BY MICHAEL REISIG –
The Youngblood family believes in doing things right, and living closer to nature and God, and it seems to work for them.
Andy was born and raised in Polk County. His wife, Tracy, was born in Texas but raised in Wickes. Both of them went to Wickes High School. Andy was a couple of years ahead of Tracy and graduated before her, but they both ended up at Southern Arkansas University. They were married in 1991 – she was still in school when he graduated.
Using his degree in agriculture Andy went to work for Tyson, and a year before Tracy graduated, they took over the operation of her family farm, raising cattle for Tyson, while Andy still worked for the company. As the years passed they raised two children as well – Ben and Matti.
“It was really just a continuation of our lifestyle, because we were both raised on farms,” Tracy explained. “I started teaching for Wickes Elementary in the early 1990s and we continued to run the farm, but about 2007 we began to change the way we operated. We decided to move away from conventional ranching, which involved changing the process of how we raised our animals. Where before, we would have sold our animals after weaning, we now keep our animals two years longer, which allows us to control the grazing/feeding process. We grass-feed our animals now, and we don’t give them growth hormones or antibiotics, and we don’t give them grain. This process produces a natural, ‘grass-finished’ animal.
Our pigs are pastured as well, they are not confined,” she continued. “However, they do receive some grain.”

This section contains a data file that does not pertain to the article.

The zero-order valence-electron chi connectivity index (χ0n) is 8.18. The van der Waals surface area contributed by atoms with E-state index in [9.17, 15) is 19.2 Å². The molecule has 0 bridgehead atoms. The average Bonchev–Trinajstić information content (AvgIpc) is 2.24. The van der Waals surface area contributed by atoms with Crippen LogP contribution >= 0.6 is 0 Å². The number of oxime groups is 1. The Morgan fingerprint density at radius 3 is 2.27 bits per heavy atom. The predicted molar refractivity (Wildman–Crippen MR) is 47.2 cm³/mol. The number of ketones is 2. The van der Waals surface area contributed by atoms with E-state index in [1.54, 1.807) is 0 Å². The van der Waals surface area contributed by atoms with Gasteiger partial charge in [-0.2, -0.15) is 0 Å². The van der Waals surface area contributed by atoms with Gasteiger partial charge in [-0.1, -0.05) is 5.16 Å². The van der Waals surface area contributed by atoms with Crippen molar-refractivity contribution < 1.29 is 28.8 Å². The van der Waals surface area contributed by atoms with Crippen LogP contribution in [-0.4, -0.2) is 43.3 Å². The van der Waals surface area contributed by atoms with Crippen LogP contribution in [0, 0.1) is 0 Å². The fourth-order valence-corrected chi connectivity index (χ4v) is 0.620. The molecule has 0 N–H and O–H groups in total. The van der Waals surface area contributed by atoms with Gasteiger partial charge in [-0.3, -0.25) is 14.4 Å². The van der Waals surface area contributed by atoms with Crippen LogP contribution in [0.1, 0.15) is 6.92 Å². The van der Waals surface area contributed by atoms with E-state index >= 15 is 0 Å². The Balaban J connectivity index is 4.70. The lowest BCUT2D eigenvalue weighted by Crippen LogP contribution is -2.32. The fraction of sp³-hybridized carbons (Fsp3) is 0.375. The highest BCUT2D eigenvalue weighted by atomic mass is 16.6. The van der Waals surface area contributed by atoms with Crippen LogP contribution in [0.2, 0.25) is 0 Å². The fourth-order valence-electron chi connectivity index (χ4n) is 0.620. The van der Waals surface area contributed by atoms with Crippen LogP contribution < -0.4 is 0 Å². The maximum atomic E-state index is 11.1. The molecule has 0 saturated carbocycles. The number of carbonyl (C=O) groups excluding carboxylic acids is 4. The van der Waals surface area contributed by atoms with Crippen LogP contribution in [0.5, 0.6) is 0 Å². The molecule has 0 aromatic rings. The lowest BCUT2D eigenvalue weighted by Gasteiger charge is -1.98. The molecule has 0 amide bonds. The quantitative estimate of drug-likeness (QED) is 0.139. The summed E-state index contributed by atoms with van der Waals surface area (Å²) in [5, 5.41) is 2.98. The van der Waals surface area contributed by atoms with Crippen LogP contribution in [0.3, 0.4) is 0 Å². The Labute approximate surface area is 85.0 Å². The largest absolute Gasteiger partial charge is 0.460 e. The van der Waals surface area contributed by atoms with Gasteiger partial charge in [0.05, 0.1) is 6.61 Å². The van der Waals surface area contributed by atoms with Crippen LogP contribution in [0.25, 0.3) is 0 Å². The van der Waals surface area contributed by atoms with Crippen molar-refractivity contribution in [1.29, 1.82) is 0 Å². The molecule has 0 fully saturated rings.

It was because of this approach of raising animals that their family was chosen to appear on the recent TLC television show, “19 Kids and Counting” when the Duggar Family from Western Arkansas (who actually have 19 kids and counting) were invited to see what the process of natural farming/ranching was all about.
“We had a good time and it was a good experience,” Tracy said. “But I don’t think I see the Duggar family moving into a farming experience like ours.”
Today the Youngblood family are strong supporters of the farming industry and the 4H clubs that help build it.
“We have found the 4H Club to be good for them and us,” Tracy explained. “It supports a lot of activities for children. It’s great for building leadership qualities, promotes knowledge of farming, and offers opportunities for competitions, as well as developing character. When my children became involved I became a club leader and it was a good experience for all of us.”
Today, both Ben and Matti are home schooled.
“We’ve home schooled our children for 11 years, through HEDGE (Home Educators Devoted to Godly Education) and it’s been another good experience for all of us,” Tracy explained. “We feel it’s benefited us, and the other families involved in this program. There are over 100 families in Polk County in this program. All the parents who use it share the responsibility of teaching. The co-op meets each week, and during the year we put on history, science, and literary fairs.
“Our son is now in college here in Mena, and our daughter is in the seventh grade,” she continued. “We have deep roots here in Polk County and we’re pleased that we chose to stay here to farm and ranch. We look forward to continuing to be an active part of our community, providing fresh, healthy meats to this area through our company, Meatworks Butchery and Market.”